Ginkaku-ji (銀閣寺, Ginkaku-ji?), the ‘Temple of the Silver Pavilion,’ is a Buddhist temple in the Higashiyama District of Kyoto, Japan. The temple’s official name is Jishō-ji (慈照寺). It was built in 1474 by the shogun Ashikaga Yoshimasa, who sought to emulate the golden Kinkaku-ji commissioned by his grandfather Ashikaga Yoshimitsu.
The Kannon hall is the main building at the temple. It is popularly known as Ginkaku, the Silver Pavilion. The intention was to cover it in silver, but due to the increasing severity of the Onin War, which broke out several years earlier in 1467, construction was halted, and the silver covering never placed on the pavilion. The building, originally intended to be a monument to ostentation, is now taken as an example of Japanese refinement and restraint.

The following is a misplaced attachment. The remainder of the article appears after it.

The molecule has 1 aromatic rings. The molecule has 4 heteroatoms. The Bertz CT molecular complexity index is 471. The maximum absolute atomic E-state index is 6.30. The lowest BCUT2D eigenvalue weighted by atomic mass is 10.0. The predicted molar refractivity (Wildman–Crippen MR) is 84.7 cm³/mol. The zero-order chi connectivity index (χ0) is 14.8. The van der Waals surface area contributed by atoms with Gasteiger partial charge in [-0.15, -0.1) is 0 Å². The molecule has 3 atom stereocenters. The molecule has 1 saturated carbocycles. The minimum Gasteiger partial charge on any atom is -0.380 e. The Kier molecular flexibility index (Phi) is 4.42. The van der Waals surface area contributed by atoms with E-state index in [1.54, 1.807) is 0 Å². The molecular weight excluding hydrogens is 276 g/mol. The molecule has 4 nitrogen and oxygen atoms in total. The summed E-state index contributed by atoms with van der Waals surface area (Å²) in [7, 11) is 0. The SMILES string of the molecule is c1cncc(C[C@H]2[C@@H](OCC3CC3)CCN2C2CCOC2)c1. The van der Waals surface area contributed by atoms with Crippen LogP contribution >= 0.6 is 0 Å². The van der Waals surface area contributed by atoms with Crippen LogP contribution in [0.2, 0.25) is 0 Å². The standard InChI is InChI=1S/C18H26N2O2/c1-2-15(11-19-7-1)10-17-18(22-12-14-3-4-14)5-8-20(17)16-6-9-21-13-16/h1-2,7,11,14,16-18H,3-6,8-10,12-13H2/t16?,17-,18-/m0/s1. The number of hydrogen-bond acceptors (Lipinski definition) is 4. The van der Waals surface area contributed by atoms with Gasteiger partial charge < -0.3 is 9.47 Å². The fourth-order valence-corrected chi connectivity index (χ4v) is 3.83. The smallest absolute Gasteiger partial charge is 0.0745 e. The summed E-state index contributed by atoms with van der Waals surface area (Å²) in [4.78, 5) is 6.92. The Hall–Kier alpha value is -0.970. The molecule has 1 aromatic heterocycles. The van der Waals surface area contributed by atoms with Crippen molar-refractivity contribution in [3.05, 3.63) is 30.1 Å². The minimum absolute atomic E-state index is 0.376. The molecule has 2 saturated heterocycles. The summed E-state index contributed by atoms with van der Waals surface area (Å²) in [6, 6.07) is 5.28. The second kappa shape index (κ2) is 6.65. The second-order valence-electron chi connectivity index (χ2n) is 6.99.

Like Kinkaku-ji, Ginkaku-ji was originally built to serve as a place of rest and solitude for the Shogun. During his reign as Shogun, Ashikaga Yoshimasa inspired a new outpouring of traditional culture, which came to be known as Higashiyama Bunka, the Culture of the Eastern Mountain. Having retired to the villa, it is said Yoshimasa sat in the pavilion, contemplating the calm and beauty of the gardens as the Onin War worsened and Kyoto was burned to the ground. In 1485, Yoshimasa became a Zen Buddhist monk, and after his death the villa became a Buddhist temple, renamed Jishō-ji.
Of all the temple buildings once standing, only the Silver Pavilion remains.
In addition to that building, the temple features wooded grounds covered with a variety of mosses, and a Japanese garden, supposedly designed by the great landscape artist Soami. The rock and sand garden of Ginkaku-ji is particularly famous, and a pile of sand said to symbolize Mount Fuji has now come to be a part of the garden.
Ginkakudži Ginkaku-ji 慈照寺 銀閣寺 غينكاكو-جي